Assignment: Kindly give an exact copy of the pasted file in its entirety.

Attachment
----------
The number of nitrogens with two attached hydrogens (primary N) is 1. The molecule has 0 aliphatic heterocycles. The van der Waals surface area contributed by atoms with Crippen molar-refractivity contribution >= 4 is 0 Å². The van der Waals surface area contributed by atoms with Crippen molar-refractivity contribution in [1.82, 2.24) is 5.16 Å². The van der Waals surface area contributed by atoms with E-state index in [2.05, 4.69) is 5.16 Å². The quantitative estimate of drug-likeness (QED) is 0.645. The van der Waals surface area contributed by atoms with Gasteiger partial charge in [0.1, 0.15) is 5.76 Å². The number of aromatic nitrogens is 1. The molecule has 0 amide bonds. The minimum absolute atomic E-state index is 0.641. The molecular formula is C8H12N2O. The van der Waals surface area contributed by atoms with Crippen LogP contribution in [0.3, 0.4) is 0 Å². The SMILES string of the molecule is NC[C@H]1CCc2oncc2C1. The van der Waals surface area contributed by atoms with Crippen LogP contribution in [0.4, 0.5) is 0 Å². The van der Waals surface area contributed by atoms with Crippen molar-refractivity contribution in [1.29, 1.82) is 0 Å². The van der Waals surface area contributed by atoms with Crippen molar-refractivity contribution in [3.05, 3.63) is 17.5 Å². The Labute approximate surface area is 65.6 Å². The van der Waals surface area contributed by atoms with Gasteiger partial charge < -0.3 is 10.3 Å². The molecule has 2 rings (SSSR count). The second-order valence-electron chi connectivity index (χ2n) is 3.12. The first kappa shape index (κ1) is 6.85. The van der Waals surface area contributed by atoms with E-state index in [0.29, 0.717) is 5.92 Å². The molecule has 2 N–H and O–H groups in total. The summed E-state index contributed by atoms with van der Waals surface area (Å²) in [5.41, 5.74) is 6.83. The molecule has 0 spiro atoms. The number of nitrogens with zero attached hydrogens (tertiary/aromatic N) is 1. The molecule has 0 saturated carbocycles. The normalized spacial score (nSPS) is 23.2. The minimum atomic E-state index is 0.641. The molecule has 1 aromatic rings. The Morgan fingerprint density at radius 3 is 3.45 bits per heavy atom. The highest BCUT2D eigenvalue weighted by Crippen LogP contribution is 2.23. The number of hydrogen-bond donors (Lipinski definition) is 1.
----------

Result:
The number of nitrogens with two attached hydrogens (primary N) is 1. The molecule has 0 aliphatic heterocycles. The van der Waals surface area contributed by atoms with Crippen molar-refractivity contribution >= 4 is 0 Å². The van der Waals surface area contributed by atoms with Crippen molar-refractivity contribution in [1.82, 2.24) is 5.16 Å². The van der Waals surface area contributed by atoms with E-state index in [2.05, 4.69) is 5.16 Å². The quantitative estimate of drug-likeness (QED) is 0.645. The van der Waals surface area contributed by atoms with Gasteiger partial charge in [0.1, 0.15) is 5.76 Å². The number of aromatic nitrogens is 1. The molecule has 0 amide bonds. The minimum absolute atomic E-state index is 0.641. The molecular formula is C8H12N2O. The van der Waals surface area contributed by atoms with Crippen LogP contribution in [0.3, 0.4) is 0 Å². The SMILES string of the molecule is NC[C@H]1CCc2oncc2C1. The van der Waals surface area contributed by atoms with Crippen LogP contribution in [0.4, 0.5) is 0 Å². The van der Waals surface area contributed by atoms with Crippen molar-refractivity contribution in [1.29, 1.82) is 0 Å². The van der Waals surface area contributed by atoms with Crippen molar-refractivity contribution in [3.05, 3.63) is 17.5 Å². The Labute approximate surface area is 65.6 Å². The van der Waals surface area contributed by atoms with Gasteiger partial charge < -0.3 is 10.3 Å². The molecule has 2 rings (SSSR count). The second-order valence-electron chi connectivity index (χ2n) is 3.12. The first kappa shape index (κ1) is 6.85. The van der Waals surface area contributed by atoms with E-state index in [0.29, 0.717) is 5.92 Å². The molecule has 2 N–H and O–H groups in total. The summed E-state index contributed by atoms with van der Waals surface area (Å²) in [5.41, 5.74) is 6.83. The molecule has 0 spiro atoms. The number of nitrogens with zero attached hydrogens (tertiary/aromatic N) is 1. The molecule has 0 saturated carbocycles. The normalized spacial score (nSPS) is 23.2. The minimum atomic E-state index is 0.641. The molecule has 1 aromatic rings. The Morgan fingerprint density at radius 3 is 3.45 bits per heavy atom. The highest BCUT2D eigenvalue weighted by Crippen LogP contribution is 2.23. The number of hydrogen-bond donors (Lipinski definition) is 1.